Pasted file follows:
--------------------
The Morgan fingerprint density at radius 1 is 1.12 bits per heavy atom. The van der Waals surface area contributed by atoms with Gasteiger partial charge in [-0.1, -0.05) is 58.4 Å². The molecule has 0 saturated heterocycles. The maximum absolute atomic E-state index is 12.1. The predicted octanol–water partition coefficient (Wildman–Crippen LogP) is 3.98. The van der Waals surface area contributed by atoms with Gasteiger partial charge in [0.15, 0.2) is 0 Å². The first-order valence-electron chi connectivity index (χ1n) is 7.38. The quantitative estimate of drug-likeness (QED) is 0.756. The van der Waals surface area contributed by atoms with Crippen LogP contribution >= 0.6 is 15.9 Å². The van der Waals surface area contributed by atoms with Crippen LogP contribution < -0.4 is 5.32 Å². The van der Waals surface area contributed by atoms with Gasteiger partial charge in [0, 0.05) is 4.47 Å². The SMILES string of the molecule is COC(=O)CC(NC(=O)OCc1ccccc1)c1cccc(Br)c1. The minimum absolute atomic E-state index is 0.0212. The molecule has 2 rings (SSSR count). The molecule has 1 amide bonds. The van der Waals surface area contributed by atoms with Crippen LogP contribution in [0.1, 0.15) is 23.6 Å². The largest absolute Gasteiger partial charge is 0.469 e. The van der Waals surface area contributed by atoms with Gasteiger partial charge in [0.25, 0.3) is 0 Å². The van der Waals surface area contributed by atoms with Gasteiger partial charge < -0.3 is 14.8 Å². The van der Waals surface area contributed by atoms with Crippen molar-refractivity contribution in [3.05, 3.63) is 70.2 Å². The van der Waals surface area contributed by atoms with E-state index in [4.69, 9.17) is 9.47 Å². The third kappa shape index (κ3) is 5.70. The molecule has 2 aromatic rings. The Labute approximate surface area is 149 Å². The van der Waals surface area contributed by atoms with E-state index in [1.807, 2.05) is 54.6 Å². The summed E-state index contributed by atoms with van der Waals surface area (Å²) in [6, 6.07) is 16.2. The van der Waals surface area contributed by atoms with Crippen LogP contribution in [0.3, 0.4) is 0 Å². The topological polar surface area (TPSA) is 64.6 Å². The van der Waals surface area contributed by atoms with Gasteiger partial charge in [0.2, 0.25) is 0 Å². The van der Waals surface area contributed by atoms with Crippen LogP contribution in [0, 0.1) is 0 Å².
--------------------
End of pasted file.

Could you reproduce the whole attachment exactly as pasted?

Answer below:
The Morgan fingerprint density at radius 1 is 1.12 bits per heavy atom. The van der Waals surface area contributed by atoms with Gasteiger partial charge in [-0.1, -0.05) is 58.4 Å². The molecule has 0 saturated heterocycles. The maximum absolute atomic E-state index is 12.1. The predicted octanol–water partition coefficient (Wildman–Crippen LogP) is 3.98. The van der Waals surface area contributed by atoms with Gasteiger partial charge in [0.15, 0.2) is 0 Å². The first-order valence-electron chi connectivity index (χ1n) is 7.38. The quantitative estimate of drug-likeness (QED) is 0.756. The van der Waals surface area contributed by atoms with Crippen LogP contribution >= 0.6 is 15.9 Å². The van der Waals surface area contributed by atoms with Crippen LogP contribution < -0.4 is 5.32 Å². The van der Waals surface area contributed by atoms with Gasteiger partial charge in [0, 0.05) is 4.47 Å². The SMILES string of the molecule is COC(=O)CC(NC(=O)OCc1ccccc1)c1cccc(Br)c1. The minimum absolute atomic E-state index is 0.0212. The molecule has 2 rings (SSSR count). The molecule has 1 amide bonds. The van der Waals surface area contributed by atoms with Crippen LogP contribution in [0.1, 0.15) is 23.6 Å². The largest absolute Gasteiger partial charge is 0.469 e. The van der Waals surface area contributed by atoms with Gasteiger partial charge in [0.25, 0.3) is 0 Å². The van der Waals surface area contributed by atoms with Gasteiger partial charge < -0.3 is 14.8 Å². The van der Waals surface area contributed by atoms with Crippen molar-refractivity contribution in [3.05, 3.63) is 70.2 Å². The van der Waals surface area contributed by atoms with E-state index in [4.69, 9.17) is 9.47 Å². The third kappa shape index (κ3) is 5.70. The molecule has 2 aromatic rings. The Labute approximate surface area is 149 Å². The van der Waals surface area contributed by atoms with E-state index in [1.807, 2.05) is 54.6 Å². The summed E-state index contributed by atoms with van der Waals surface area (Å²) in [6, 6.07) is 16.2. The van der Waals surface area contributed by atoms with Crippen LogP contribution in [0.3, 0.4) is 0 Å². The topological polar surface area (TPSA) is 64.6 Å². The van der Waals surface area contributed by atoms with Gasteiger partial charge in [0.2, 0.25) is 0 Å². The van der Waals surface area contributed by atoms with Crippen LogP contribution in [0, 0.1) is 0 Å².